Q&A with Tomiquia Moss, Incoming Secretary of the Business, Consumer Services and Housing Agency
February 5, 2024
Prior to All Home, Moss was CEO at Hamilton Families, served under the mayors of San Francisco and Oakland, spearheaded the HOPE SF Initiative, and was the founding project director of the San Francisco Community Justice Center of the Superior Court of California.
In 2022, Moss was appointed as a member of the California Interagency Council on Homelessness and is president of the board of directors for the Nonprofit Housing Association of Northern California.
We had the privilege of hearing from Moss regarding her new role, what led to the successes she has overseen at All Home and her insight regarding the continuum of issues that lead to homelessness.
First, tell us more about your new role as Secretary of the state Business, Consumer Services and Housing Agency, which is responsible for managing the state housing department and many of California’s homelessness prevention programs. Why did you take this job, and what do you hope to accomplish?
BCSH touches the lives of virtually every Californian, whether they know it or not. The agency has broad responsibility for the issues I’ve been working on throughout my career, including housing, homelessness, and civil rights. Its departments also protect consumers from fraud and discrimination, and oversee a number of industries and businesses.
I’ve seen over the years how important the State’s role is to bring us together around solutions and provide resources to solve the tough problems we face. So when the Governor’s Office approached me about this opportunity, I couldn’t turn it down. This is a chance to lead change that can positively impact our entire state, and I’m excited to see what’s possible.
One thing I hope to accomplish regarding homelessness and housing is to ensure local partners know what outcomes we’re driving towards, and continue to provide the support—not just the financial resources—that it will take to achieve them.
I’ll also be looking for efficiencies within the areas of work that BCSH oversees. Especially in the context of a budget deficit, it’s important to do as much as we can to ensure the programs and resources we already have work as well as possible for the people who rely on them.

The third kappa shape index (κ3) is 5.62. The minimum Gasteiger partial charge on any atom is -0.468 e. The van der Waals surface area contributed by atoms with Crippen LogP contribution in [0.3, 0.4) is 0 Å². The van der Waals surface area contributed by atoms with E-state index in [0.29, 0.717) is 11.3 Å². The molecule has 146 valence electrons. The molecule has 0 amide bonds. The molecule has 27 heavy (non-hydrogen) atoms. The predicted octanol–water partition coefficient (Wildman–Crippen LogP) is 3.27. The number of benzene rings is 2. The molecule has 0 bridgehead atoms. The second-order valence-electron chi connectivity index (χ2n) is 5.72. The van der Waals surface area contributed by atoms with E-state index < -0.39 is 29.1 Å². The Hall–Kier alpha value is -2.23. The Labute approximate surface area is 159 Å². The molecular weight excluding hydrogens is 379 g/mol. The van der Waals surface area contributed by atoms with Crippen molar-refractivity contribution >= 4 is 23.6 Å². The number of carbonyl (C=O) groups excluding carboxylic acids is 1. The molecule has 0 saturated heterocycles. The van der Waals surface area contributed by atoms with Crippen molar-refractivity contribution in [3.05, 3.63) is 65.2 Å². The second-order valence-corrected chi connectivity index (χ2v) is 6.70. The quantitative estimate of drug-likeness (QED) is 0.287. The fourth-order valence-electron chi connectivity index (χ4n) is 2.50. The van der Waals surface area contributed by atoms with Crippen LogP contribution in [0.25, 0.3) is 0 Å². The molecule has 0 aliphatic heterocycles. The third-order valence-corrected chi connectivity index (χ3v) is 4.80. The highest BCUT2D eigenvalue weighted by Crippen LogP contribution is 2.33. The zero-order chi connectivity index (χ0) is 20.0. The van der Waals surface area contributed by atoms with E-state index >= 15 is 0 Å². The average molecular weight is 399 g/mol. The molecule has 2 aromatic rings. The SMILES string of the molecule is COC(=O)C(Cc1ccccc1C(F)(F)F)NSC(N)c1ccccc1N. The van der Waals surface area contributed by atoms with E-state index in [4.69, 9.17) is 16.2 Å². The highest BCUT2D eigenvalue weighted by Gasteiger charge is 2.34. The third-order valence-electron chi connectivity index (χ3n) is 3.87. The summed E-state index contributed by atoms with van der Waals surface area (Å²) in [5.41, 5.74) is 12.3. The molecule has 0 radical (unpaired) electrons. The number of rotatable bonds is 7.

Before moving into state government, you founded an organization, All Home, that helped develop a regional plan in 2021 for reducing homelessness by 75% across the nine-county Bay Area. What do you see as the key to this plan’s success, and how has its progress been so far?
The most important part of the Regional Action Plan is the 1-2-4 Framework for Homelessness Solutions. It seeks to align jurisdictions around a comprehensive strategy of concurrent investments in three types of solutions. For every one investment in interim housing units, there should be at least two investments in permanent housing solutions and at least four homelessness prevention interventions. But it’s not a one-size-fits-all approach. More important than the exact ratio, which will vary across counties and communities according to their local needs and circumstances, is the importance of concurrent investments in all three interventions.
Obviously, the Bay Area has not reduced unsheltered homelessness by 75 percent in the time since the Regional Action Plan came out. But we still believe that the strategy laid out in the plan would move us in that direction if every jurisdiction in the region leaned into making simultaneous investments at scale in interim housing, permanent housing, and homelessness prevention. Later this year, All Home will be releasing a RAP update with some new tools to help local partners analyze their progress and better understand what it will take to achieve that reduction in unsheltered homelessness that we all want to see.
What do you see as the state’s role in supporting regional plans like you helped develop in the Bay Area for addressing homelessness? Is there more the state can do than just offer financial support?
Yes, as I mentioned above, making sure our local partners know what success looks like in our efforts to address homelessness is a top priority for me. And in addition to the considerable financial resources the state provides, it can—and does— offer strategic guidance to get there. There’s so much good work being done, there are plenty of bright spots and success stories from local partners that the state could lift up for others to emulate.
Right now the state is bringing a lot of funding to the table, and local governments have the expertise and the infrastructure to make a difference on the ground. The State should be as collaborative as possible, and look for new ways to work with local partners. We need a shared vision and a sense of mutual accountability and urgency to deliver the outcomes — not just the outputs or activity— that the public expects. For example, we need accountability metrics that will narrow the racial disparities in who experiences homelessness, since we know that Black Californians are vastly overrepresented.